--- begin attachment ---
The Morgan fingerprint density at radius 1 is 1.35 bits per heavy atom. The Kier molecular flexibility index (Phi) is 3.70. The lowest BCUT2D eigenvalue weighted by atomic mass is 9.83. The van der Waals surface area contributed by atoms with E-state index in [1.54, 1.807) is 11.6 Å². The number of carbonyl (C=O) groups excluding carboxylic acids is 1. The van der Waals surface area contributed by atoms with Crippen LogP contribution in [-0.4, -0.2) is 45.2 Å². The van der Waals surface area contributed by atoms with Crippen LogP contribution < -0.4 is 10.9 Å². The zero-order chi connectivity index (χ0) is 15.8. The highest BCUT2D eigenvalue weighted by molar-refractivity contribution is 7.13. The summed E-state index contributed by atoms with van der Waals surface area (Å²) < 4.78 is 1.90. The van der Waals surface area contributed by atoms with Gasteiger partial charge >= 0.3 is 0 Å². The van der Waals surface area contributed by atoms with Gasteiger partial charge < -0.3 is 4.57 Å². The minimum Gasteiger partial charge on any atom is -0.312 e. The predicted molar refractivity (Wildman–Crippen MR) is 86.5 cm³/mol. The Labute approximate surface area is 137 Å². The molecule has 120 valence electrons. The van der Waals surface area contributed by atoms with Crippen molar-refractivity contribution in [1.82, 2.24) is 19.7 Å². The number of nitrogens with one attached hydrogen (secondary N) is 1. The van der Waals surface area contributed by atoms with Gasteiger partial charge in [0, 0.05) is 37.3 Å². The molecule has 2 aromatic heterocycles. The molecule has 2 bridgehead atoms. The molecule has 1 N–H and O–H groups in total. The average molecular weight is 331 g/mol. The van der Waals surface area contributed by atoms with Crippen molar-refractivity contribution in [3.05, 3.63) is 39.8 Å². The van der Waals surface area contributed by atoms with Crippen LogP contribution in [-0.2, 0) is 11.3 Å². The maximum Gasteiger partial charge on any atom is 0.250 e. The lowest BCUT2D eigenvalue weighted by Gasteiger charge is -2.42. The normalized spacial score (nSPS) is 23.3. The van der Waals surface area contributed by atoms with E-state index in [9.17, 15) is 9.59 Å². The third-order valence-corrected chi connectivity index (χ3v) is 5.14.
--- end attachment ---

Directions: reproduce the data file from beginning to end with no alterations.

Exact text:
The Morgan fingerprint density at radius 1 is 1.35 bits per heavy atom. The Kier molecular flexibility index (Phi) is 3.70. The lowest BCUT2D eigenvalue weighted by atomic mass is 9.83. The van der Waals surface area contributed by atoms with E-state index in [1.54, 1.807) is 11.6 Å². The number of carbonyl (C=O) groups excluding carboxylic acids is 1. The van der Waals surface area contributed by atoms with Crippen LogP contribution in [-0.4, -0.2) is 45.2 Å². The van der Waals surface area contributed by atoms with Crippen LogP contribution < -0.4 is 10.9 Å². The zero-order chi connectivity index (χ0) is 15.8. The highest BCUT2D eigenvalue weighted by molar-refractivity contribution is 7.13. The summed E-state index contributed by atoms with van der Waals surface area (Å²) < 4.78 is 1.90. The van der Waals surface area contributed by atoms with Gasteiger partial charge >= 0.3 is 0 Å². The van der Waals surface area contributed by atoms with Gasteiger partial charge < -0.3 is 4.57 Å². The minimum Gasteiger partial charge on any atom is -0.312 e. The predicted molar refractivity (Wildman–Crippen MR) is 86.5 cm³/mol. The Labute approximate surface area is 137 Å². The molecule has 120 valence electrons. The van der Waals surface area contributed by atoms with Crippen molar-refractivity contribution in [1.82, 2.24) is 19.7 Å². The number of nitrogens with one attached hydrogen (secondary N) is 1. The van der Waals surface area contributed by atoms with Gasteiger partial charge in [0, 0.05) is 37.3 Å². The molecule has 2 aromatic heterocycles. The molecule has 2 bridgehead atoms. The molecule has 1 N–H and O–H groups in total. The average molecular weight is 331 g/mol. The van der Waals surface area contributed by atoms with Crippen molar-refractivity contribution in [3.05, 3.63) is 39.8 Å². The van der Waals surface area contributed by atoms with Crippen LogP contribution in [-0.2, 0) is 11.3 Å². The maximum Gasteiger partial charge on any atom is 0.250 e. The lowest BCUT2D eigenvalue weighted by Gasteiger charge is -2.42. The normalized spacial score (nSPS) is 23.3. The van der Waals surface area contributed by atoms with E-state index in [9.17, 15) is 9.59 Å². The third-order valence-corrected chi connectivity index (χ3v) is 5.14.